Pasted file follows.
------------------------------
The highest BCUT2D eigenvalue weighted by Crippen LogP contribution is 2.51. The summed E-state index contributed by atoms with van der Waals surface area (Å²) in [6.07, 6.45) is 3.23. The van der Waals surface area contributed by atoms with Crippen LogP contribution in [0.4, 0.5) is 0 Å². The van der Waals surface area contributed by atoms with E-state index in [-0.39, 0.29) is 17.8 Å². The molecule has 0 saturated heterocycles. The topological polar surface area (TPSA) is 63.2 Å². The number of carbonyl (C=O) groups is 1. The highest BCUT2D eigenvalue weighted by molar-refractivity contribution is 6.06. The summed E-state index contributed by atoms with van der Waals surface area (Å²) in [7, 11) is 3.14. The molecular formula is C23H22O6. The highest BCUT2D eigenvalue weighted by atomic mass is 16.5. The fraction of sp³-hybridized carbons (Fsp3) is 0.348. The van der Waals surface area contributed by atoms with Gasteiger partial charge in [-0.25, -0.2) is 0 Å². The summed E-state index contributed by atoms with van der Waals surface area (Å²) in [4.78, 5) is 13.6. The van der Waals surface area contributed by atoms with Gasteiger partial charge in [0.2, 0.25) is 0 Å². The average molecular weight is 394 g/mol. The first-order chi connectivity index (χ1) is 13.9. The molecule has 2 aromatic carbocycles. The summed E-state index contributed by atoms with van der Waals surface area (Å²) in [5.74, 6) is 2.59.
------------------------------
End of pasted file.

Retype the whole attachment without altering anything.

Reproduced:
The highest BCUT2D eigenvalue weighted by Crippen LogP contribution is 2.51. The summed E-state index contributed by atoms with van der Waals surface area (Å²) in [6.07, 6.45) is 3.23. The van der Waals surface area contributed by atoms with Crippen LogP contribution in [0.4, 0.5) is 0 Å². The van der Waals surface area contributed by atoms with E-state index in [-0.39, 0.29) is 17.8 Å². The molecule has 0 saturated heterocycles. The topological polar surface area (TPSA) is 63.2 Å². The number of carbonyl (C=O) groups is 1. The highest BCUT2D eigenvalue weighted by molar-refractivity contribution is 6.06. The summed E-state index contributed by atoms with van der Waals surface area (Å²) in [7, 11) is 3.14. The molecular formula is C23H22O6. The highest BCUT2D eigenvalue weighted by atomic mass is 16.5. The fraction of sp³-hybridized carbons (Fsp3) is 0.348. The van der Waals surface area contributed by atoms with Gasteiger partial charge in [-0.25, -0.2) is 0 Å². The summed E-state index contributed by atoms with van der Waals surface area (Å²) in [4.78, 5) is 13.6. The van der Waals surface area contributed by atoms with Gasteiger partial charge in [0.2, 0.25) is 0 Å². The average molecular weight is 394 g/mol. The first-order chi connectivity index (χ1) is 13.9. The molecule has 2 aromatic carbocycles. The summed E-state index contributed by atoms with van der Waals surface area (Å²) in [5.74, 6) is 2.59.